Presentation on theme: "REVIEW OF THE LEGAL FRAMEWORK AND POLICY TOOLS FOR ADDRESSING CLIMATE CHANGE: SUMMARY OF SEVEN ASIAN COUNTRY STUDIES SUPPORTED BY UNEP-AECEN Presented."— Presentation transcript:
REVIEW OF THE LEGAL FRAMEWORK AND POLICY TOOLS FOR ADDRESSING CLIMATE CHANGE: SUMMARY OF SEVEN ASIAN COUNTRY STUDIES SUPPORTED BY UNEP-AECEN Presented by Peter King 2008 AECEN Regional Forum Bali, Indonesia November 2008
Objective of Reviews Reviews of the legal framework and policy tools for addressing climate change in China, Japan, India, Indonesia, Philippines, Thailand and Vietnam are intended to explore how the legislative framework and enforcement of the laws can be strengthened, especially by comparing country studies and experience. This synthesis report summarizes results of seven country papers supported by UNEP and AECEN, of which two will be presented at AECEN Forum.
Climate Change Human contribution to climate change is unequivocal – uncertainty is no longer an excuse for inaction.
Asia’s Contribution to Climate Change No global solution is possible without a comprehensive Asian contribution.
Climate change impacts already occurring - more are inevitable 1°C2°C5°C4°C3°C Sea level rise threatens major cities Falling crop yields in many areas, particularly developing regions Food Water Ecosystems Risk of Abrupt and Major Irreversible Changes Global temperature change (relative to pre-industrial) 0°C Falling yields in many developed regions Rising number of species face extinction Increasing risk of dangerous feedbacks and abrupt, large- scale shifts in the climate system Significant decreases in water availability in many areas, including Mediterranean and Southern Africa Small glaciers disappear – water supplies threatened in several areas Extensive Damage to Coral Reefs Extreme Weather Rising intensity of storms, forest fires, droughts, flooding and heat waves Possible rising yields in some high latitude regions Risk of irreversible impacts increases strongly as temperatures increase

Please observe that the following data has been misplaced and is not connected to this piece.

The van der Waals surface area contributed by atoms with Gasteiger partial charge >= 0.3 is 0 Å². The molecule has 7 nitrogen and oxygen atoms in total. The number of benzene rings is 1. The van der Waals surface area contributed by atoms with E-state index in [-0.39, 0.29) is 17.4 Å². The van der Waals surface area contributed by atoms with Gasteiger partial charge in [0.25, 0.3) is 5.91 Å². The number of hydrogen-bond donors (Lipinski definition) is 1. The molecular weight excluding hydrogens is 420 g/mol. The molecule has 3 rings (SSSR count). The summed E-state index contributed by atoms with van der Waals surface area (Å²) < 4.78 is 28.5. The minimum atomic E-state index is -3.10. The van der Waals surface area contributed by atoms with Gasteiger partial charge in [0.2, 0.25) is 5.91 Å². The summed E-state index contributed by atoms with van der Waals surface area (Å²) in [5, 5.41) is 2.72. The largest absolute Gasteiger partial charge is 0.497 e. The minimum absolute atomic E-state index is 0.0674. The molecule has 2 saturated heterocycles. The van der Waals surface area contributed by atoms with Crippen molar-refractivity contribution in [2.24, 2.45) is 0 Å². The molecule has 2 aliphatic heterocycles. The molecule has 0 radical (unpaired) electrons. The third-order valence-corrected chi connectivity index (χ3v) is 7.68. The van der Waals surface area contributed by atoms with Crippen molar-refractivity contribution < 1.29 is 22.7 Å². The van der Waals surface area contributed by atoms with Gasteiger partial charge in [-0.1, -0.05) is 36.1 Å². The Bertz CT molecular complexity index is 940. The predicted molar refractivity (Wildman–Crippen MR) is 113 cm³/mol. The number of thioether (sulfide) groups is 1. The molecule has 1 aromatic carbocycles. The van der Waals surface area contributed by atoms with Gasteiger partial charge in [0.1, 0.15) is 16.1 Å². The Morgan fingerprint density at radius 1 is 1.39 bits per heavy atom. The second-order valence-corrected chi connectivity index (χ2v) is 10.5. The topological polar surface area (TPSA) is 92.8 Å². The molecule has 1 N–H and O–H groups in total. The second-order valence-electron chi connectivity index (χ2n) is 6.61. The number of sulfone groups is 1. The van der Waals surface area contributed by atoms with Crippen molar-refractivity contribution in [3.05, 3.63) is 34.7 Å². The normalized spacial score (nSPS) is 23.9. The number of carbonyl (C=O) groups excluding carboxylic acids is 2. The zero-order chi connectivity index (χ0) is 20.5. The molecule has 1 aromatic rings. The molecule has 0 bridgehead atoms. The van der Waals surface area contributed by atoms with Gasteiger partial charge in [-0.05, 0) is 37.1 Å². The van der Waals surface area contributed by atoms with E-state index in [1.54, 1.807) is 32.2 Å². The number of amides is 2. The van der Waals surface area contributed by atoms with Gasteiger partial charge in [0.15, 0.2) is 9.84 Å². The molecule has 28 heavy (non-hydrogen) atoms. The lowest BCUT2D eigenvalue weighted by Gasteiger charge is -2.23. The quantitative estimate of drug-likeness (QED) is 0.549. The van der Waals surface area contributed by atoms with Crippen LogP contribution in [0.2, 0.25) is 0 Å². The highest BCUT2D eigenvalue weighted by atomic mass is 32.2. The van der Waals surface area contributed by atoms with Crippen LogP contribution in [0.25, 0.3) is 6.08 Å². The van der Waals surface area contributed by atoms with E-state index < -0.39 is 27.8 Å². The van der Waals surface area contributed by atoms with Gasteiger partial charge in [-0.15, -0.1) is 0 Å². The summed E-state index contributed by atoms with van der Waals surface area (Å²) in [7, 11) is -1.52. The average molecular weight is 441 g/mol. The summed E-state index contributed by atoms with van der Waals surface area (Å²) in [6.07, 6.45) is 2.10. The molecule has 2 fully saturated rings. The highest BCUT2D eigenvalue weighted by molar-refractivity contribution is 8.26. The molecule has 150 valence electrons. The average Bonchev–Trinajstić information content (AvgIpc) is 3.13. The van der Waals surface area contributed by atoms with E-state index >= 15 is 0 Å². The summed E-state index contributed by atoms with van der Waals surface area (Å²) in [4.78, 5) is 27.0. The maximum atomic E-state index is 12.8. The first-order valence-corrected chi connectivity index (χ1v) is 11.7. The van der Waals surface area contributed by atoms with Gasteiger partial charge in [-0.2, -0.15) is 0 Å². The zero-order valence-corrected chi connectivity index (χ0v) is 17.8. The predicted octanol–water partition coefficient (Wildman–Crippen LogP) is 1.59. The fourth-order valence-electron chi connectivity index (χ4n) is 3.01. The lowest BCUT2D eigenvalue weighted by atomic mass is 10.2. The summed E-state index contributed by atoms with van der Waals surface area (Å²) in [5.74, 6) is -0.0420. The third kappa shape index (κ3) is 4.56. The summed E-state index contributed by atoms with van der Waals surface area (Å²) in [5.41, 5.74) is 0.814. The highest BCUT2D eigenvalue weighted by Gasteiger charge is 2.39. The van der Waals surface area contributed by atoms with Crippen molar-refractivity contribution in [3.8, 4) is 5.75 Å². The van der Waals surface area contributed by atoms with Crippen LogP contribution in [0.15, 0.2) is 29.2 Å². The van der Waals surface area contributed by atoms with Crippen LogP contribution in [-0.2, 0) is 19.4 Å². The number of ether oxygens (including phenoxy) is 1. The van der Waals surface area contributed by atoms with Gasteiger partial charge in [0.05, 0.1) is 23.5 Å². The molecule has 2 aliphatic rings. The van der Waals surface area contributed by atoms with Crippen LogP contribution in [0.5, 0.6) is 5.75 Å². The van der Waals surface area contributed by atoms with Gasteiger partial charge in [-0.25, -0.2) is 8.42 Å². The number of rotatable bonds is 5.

Positive Response Measures Response to UNFCCC and Kyoto Protocol - all countries reviewed have ratified the Convention and Kyoto Protocol and adopted a range of national policies to implement the convention and protocol. Emerging legal and regulatory measures to implement the Kyoto Protocol, according to Annex 1 and non-Annex 1 country obligations Institutional arrangements for climate change: Most of the governments have set up special institutional arrangements to address climate change
Positive Response Measures (cont.) Integrating climate change objectives into national plans – Most of the governments concerned prepare 5-year social and economic development plans and are integrating climate change objectives into those plans Sector laws are contributing to climate change efforts – energy conservation, forestry, air pollution, ozone depletion, biofuels, vehicle emission standards etc. Climate Change Programs – Japan’s Voluntary Action Plan on Environment, Top-Runner Program; Vietnam’s Strategy of Natural Disaster Prevention, Combat and Mitigation; China’s National Program on Climate Change; India’s mandatory energy audits; Thailand’s air quality control program; and Philippines energy conservation program and air pollution control.